This article about my great grandparents, Benjamin and Martha COX, was published in The Daily News, Perth, Western Australia, Monday 17 April 1939. [Link to Trove]


Walked 70 Miles To See Sweetheart

When Benjamin George Henry Cox was courting Martha Jackson he used to walk from Jarrahdale to Perth and back — more than 70 miles — to see her.

They married and now, after nearly 60 years, the couple are living together in a cottage in Bertie-street, Guildford. They reared nine children, all of whom have married.

Now Mr. Cox is 87 and his wife 77.

Mrs. Cox told me: 'We enjoy life, old as we are. When you care for each other as we do it is always the same.

"The other day Mr. Cox said to me: 'My sight has failed and I can not even sweep up the yard, what use am I to you?' "I said to him: 'I would be terribly miserable without you. I do not know what I would do.'"

Of the young people of today Mrs. Cox, who was born in Western Australia and has seen the advent of the train, the motor car and the aeroplane, says, 'I would like them to be a little more old-fashioned.'

Since he came to Western Australia in the barque Daylight, which dropped anchor at Fremantle on August 8, 1875, Mr. Cox has been a sailor, farmer, cook, butcher, laborer, railway guard, gardener, brickmaker. undertaker, wine maker and printer.


His wife can remember the days when she was going to school and gangs of prisoners were grubbing out huge gum trees which stood on the present site of St. George's terrace. Then the Terrace was a shell buggy track. There was a sandal wood yard in central Hay-street.

Bullock teams were driven down Hay-street and if the bullocky was short of money he would sell a bullock in the street.

The couple saw the first sod turned at the site of the present central railway station for the first railway from Fremanle [sic] to Perth.

For years after that Mrs. Cox was too frightened to travel in a train. In those days Mr. Cox was a guard on the wood line from Jarrahdale to Rockingham. and it was his job to stand on the brakes of the trucks as they descended to the coast.

At that time he was courting, and would walk the 37 miles to Perth to see his sweetheart and then walk back again rather than pay £ 1 to make the trip by mail coach.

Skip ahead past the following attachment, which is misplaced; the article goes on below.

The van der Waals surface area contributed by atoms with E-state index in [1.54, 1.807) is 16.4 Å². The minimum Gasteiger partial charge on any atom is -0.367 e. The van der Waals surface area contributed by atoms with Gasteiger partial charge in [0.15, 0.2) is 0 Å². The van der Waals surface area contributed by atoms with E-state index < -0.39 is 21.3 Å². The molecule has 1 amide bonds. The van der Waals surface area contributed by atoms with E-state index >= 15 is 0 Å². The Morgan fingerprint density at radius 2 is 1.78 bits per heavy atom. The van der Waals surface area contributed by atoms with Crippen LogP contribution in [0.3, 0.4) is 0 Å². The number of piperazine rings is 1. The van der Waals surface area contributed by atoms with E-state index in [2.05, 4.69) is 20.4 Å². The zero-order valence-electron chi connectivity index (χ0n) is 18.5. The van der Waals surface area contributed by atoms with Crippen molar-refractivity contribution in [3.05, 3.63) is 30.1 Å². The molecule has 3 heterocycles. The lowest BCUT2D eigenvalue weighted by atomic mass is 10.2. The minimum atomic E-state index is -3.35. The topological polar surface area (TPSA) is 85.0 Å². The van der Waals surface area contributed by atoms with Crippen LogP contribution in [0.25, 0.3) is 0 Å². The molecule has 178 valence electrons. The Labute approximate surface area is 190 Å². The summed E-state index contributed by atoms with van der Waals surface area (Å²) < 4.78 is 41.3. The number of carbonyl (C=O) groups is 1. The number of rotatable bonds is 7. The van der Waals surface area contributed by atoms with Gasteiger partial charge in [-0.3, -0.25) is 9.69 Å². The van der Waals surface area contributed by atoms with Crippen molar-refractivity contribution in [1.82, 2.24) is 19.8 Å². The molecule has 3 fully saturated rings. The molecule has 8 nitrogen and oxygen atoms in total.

They were married, went to Guildford in 1881, and have lived there ever since. Their wooden home, Vine Cottage, was built for them there nearly 50 years ago.


'It was a good life in the old days,' said Mrs. Cox, 'but it was hard when you think of things as they are to day. The young people of today do not realise what the pioneers went through. They cannot. We would work hard all day rearing pigs to kill them to feed the family. That was our life.

"It was all we could do to pay our debts, but we always did. Now they say, 'Oh, well, it is the baker's money, but we will go to the pictures.' "

Mr. Cox: I never did agree with pictures.

Mrs. Cox: I think these shooting pictures do a lot of harm to young children. They prey on the minds of children. But pictures do enlighten people on lots of things.

Mr. Cox has equally strong views on the giving and receiving of credit He refuses to buy unless he pays straight away, even at stores from which they regularly deal.

'Once you get a little in debt,' he said, 'you are liable to get in debt a little more, and if they do not worry you about it you get to owe more. We never had anything we could not pay for.'

Of wireless says Mrs. Cox: 'I think it is very good. Sometimes. it does not please us, but we have to put up with that.

'This modern dance music? Sometimes it is good and some times it is a bit rowdy.'


And this old woman who contentedly lives in Vine Cottage, looking after her husband, whose sight has failed, doing the housework, resting and visited by her children, grand children and friends, says of the young people of today:

'I would like them to be a littie more old fashioned. They go out and flirt a bit too much. I think the older people are of a stronger generation. The young women cannot stand up to any thing now — not enough rest, too much night walking.'

From that you must not think Mrs Cox condemns the young people of today — far from it. I asked [her] what she thought, and she told me, quietly and in the detached way than is an interested and shrewd spectator's.


Quick bios

Benjamin COX was born in North Moreton, Berkshire, England in 1855. He migrated at age 19 to Western Australia.

Martha SHARMAN/JACKSON, born in Perth in 1864, was the daughter of a convict (George SHARMAN) and free settler (Elizabeth AYERS), and later step-daughter of another convict (Thomas JACKSON) who supplied some of the bricks for the Perth Town Hall.

Benjamin and Martha married in St Georges Cathedral, Perth in 1880. They had 10 children, one of which died as an infant.

Martha died in 1940, almost one year after the article was published, while Benjamin died in 1942, aged 86.


My research about Benjamin's voyage to Western Australia on the Daylight

My family tree research


Photographs of Benjamin & Martha by their youngest son (my grandfather), Bertie Cox.

My HomePage